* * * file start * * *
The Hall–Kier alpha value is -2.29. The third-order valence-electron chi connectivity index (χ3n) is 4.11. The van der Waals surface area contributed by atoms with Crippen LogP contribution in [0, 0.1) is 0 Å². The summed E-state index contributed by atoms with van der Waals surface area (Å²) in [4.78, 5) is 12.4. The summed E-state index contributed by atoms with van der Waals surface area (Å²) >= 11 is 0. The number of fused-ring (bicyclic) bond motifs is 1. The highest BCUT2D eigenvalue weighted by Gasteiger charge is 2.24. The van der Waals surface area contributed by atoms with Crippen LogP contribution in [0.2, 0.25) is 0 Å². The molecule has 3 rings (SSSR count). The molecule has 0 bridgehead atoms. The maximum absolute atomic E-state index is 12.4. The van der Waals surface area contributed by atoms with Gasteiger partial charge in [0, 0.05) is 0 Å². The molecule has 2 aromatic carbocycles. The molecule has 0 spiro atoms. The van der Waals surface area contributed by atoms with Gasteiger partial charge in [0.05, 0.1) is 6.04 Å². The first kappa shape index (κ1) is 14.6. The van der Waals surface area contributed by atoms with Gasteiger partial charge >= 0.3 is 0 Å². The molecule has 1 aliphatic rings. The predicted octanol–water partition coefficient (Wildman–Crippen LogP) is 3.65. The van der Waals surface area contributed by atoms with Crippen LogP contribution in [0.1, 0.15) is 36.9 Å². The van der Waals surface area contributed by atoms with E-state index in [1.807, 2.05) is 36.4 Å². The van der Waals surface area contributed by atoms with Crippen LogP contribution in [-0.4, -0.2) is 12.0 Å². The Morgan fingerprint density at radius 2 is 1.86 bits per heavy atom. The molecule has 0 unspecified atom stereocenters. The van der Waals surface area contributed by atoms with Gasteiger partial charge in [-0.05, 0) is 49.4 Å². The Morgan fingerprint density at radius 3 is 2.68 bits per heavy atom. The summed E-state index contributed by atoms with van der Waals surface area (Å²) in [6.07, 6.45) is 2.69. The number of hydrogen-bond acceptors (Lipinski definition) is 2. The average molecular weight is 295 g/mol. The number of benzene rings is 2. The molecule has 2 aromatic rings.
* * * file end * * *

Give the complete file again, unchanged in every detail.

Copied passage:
The Hall–Kier alpha value is -2.29. The third-order valence-electron chi connectivity index (χ3n) is 4.11. The van der Waals surface area contributed by atoms with Crippen LogP contribution in [0, 0.1) is 0 Å². The summed E-state index contributed by atoms with van der Waals surface area (Å²) in [4.78, 5) is 12.4. The summed E-state index contributed by atoms with van der Waals surface area (Å²) >= 11 is 0. The number of fused-ring (bicyclic) bond motifs is 1. The highest BCUT2D eigenvalue weighted by Gasteiger charge is 2.24. The van der Waals surface area contributed by atoms with Crippen LogP contribution in [0.2, 0.25) is 0 Å². The molecule has 3 rings (SSSR count). The molecule has 0 bridgehead atoms. The maximum absolute atomic E-state index is 12.4. The van der Waals surface area contributed by atoms with Gasteiger partial charge in [0, 0.05) is 0 Å². The molecule has 2 aromatic carbocycles. The molecule has 0 spiro atoms. The van der Waals surface area contributed by atoms with Gasteiger partial charge in [0.05, 0.1) is 6.04 Å². The first kappa shape index (κ1) is 14.6. The van der Waals surface area contributed by atoms with Gasteiger partial charge >= 0.3 is 0 Å². The molecule has 1 aliphatic rings. The predicted octanol–water partition coefficient (Wildman–Crippen LogP) is 3.65. The van der Waals surface area contributed by atoms with Crippen LogP contribution in [0.1, 0.15) is 36.9 Å². The van der Waals surface area contributed by atoms with E-state index in [1.807, 2.05) is 36.4 Å². The van der Waals surface area contributed by atoms with Crippen LogP contribution in [-0.4, -0.2) is 12.0 Å². The Morgan fingerprint density at radius 2 is 1.86 bits per heavy atom. The molecule has 0 unspecified atom stereocenters. The van der Waals surface area contributed by atoms with Gasteiger partial charge in [-0.05, 0) is 49.4 Å². The Morgan fingerprint density at radius 3 is 2.68 bits per heavy atom. The summed E-state index contributed by atoms with van der Waals surface area (Å²) in [6.07, 6.45) is 2.69. The number of hydrogen-bond acceptors (Lipinski definition) is 2. The average molecular weight is 295 g/mol. The number of benzene rings is 2. The molecule has 2 aromatic rings.